What is diaper rash?
Diaper rash mainly occurs when skin has been in prolonged contact with irritants, namely poop and urine, but it could also be from creams or other allergens. Any amount of wetness on your baby’s sensitive skin for a prolonged period of time can cause diaper rash. Although diaper rash can be mild and recovery can happen within a few days, it can make babies uncomfortable and disrupt their sleep. If left untreated, diaper rash can become severe and lead to secondary infections that require prescription treatment.
What does diaper rash look like?
If your baby has a slight or mild diaper rash, there may be some faint pinkness in a small area. The skin may also be dry. If it’s a moderate diaper rash, the skin may appear more inflamed and cover a larger area. There might be swelling or larger bumps. A severe diaper rash will have intense redness, plus lots of swelling and bumps over a large surface area. Your baby might even develop blisters, sores or other secondary infections if left untreated.
Keep in mind your child’s skin tone as well when looking at diaper rash. Says Dr. Peter Lio, MD, a board-certified dermatologist and clinical assistant professor of dermatology and pediatrics at Northwestern University’s Feinberg School of Medicine, “Skin redness is less obvious in darker skin tones and may often appear more violet rather than red.”
Characteristics of diaper rash:
Diaper rash can present itself in a variety of ways, such as on baby’s bottom, perianal region, genitals or inner thighs.
- Slight or Mild Diaper Rash: Faint pinkness covering a very small area, skin dryness
- Moderate Diaper Rash: Skin looks red in a large area, can have smaller areas with more intense redness, some areas may have slight swelling and/or small bumps
- Severe Diaper Rash: Intense redness, swelling/bumps in a large area. May develop blisters, sores, and secondary infections
What causes diaper rash?
Poop: The number one cause of diaper rash is poop. Poop is very irritating to skin, and when it’s left on the skin too long, a rash will occur.
Scientifically speaking, the prolonged exposure on your baby’s skin damages the skin barrier. In turn, that makes the skin not effective at protecting your baby’s most sensitive areas. The irritants in poop and urine also increase the pH, which adds to the discomfort. Frequent bowel movements or diarrhea may also increase it’s pH. Babies can even get yeast infections from soiled diapers as a secondary infection.
Urine: The second leading cause of diaper rash is urine. Did you know that newborns can urinate up to 24 times a day when healthy? That’s a lot of diapers to change! But changing them frequently is important to help reduce urine irritants.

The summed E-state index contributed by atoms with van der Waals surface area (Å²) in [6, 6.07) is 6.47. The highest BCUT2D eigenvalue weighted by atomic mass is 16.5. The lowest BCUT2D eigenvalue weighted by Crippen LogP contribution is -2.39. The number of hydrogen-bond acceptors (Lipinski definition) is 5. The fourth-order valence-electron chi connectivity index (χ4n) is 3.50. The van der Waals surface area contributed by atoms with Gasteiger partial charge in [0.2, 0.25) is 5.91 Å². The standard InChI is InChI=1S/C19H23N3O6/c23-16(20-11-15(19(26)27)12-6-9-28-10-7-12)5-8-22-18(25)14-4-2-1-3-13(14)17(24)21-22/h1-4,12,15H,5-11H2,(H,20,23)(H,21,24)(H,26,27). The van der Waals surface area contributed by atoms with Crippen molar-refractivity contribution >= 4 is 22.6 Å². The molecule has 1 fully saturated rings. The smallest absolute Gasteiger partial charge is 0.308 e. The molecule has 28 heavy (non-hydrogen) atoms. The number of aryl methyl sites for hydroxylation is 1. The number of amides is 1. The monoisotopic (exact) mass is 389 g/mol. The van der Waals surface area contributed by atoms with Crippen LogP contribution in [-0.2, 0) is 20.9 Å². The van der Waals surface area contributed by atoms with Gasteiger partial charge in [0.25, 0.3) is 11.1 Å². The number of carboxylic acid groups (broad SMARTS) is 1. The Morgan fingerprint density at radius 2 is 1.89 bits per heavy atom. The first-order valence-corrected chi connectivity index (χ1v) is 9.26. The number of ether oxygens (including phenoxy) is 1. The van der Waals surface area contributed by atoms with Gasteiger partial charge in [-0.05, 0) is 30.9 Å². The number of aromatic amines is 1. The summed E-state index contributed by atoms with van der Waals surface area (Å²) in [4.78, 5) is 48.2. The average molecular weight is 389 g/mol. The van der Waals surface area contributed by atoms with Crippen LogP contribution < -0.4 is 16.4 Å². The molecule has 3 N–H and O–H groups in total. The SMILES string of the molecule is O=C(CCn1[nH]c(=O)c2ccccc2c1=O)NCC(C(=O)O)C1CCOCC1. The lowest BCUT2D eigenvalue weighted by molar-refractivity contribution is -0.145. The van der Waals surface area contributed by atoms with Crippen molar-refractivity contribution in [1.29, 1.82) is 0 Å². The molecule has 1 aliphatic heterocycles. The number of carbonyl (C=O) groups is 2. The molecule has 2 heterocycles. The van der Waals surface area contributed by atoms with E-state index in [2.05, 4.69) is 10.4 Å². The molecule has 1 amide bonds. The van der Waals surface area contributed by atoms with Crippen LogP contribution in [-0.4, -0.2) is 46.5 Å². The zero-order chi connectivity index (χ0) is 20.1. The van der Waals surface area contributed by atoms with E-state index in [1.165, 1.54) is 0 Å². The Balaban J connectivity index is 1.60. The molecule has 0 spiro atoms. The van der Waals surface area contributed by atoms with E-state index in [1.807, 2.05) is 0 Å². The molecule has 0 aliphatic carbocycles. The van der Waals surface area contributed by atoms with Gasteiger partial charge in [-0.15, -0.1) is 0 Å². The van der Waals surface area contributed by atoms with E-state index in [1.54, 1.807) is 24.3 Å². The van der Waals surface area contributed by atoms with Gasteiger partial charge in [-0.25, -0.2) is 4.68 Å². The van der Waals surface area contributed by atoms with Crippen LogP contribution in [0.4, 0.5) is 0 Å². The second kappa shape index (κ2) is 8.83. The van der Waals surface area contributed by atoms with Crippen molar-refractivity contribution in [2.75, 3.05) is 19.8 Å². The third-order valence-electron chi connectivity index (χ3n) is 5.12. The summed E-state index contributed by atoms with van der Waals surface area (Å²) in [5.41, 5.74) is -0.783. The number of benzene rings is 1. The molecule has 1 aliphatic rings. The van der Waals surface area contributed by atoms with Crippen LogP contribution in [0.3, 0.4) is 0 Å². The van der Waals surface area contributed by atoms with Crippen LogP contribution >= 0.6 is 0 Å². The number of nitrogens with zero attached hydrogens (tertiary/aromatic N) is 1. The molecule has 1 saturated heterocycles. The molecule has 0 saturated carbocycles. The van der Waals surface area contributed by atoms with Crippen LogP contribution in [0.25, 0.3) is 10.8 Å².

Friction or chafing: Your baby’s skin is still developing during the first year of life, which makes him more susceptible to all sorts irritation. If a diaper is left on too long and is too wet, chafing can occur due to prolonged friction.
Allergens: It might become obvious after a few bouts of diaper rash that you need diapers specially formulated for sensitive skin. Some babies can develop a skin rash from direct contact with certain allergens found in diapers, or even in their food. Any change in diet or medications like antibiotics might also contribute to diaper rash, as their poop consistency and frequency can change due to these factors.
Diet and Medications: Changes in baby’s diet, food allergies and certain medications (such as antibiotics) can affect poop content, consistency and frequency, increasing the susceptibility for irritation in the diaper area.
How do you treat diaper rash?
How do you prevent diaper rash?
- Changing diapers frequently and using diapers designed with gentle materials, breathable outer covers, and superabsorbent materials that can quickly absorb fluid and keep it away from the skin can help promote skin health. All Huggies® diapers are made without harsh ingredients and provide up to 12 hours of leakage. They will keep your baby dry and protected.
- You’ll also want to use properly formulated baby wipes that are pH balanced and that can gently and effectively clean poop and urine from baby’s delicate skin while helping maintain a healthy skin pH. Huggies® wipes are scientifically designed with your baby’s skin in mind.
- Try leaving your baby diaper-free for a while to allow their skin to breathe. This can be a delicate dance considering how often babies pee and poop, but if your baby has just gone to the bathroom, wipe them and give them some diaper-free time.
- Change your baby’s diaper frequently and make sure you are cleaning your baby’s bottom thoroughly. Huggies® wetness indicator will let you know exactly when your baby’s diaper is soiled so you can take action immediately and change them.
When should I call my doctor about diaper rash?
Diaper rash visual guide
Karien Rodriguez, PhD Biomedical Engineering
Debbie Ngai, BS Chemical Engineering
Endorsed by Dr. Peter Lio, MD, FAAD, Board Certified Dermatologist; Clinical Assistant Professor of Dermatology & Pediatrics at Northwestern University Feinberg School of Medicine; Founding Director of the Chicago Integrative Eczema Center.
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Learn more about the Huggies® Diaper Rash Care Guide coming soon.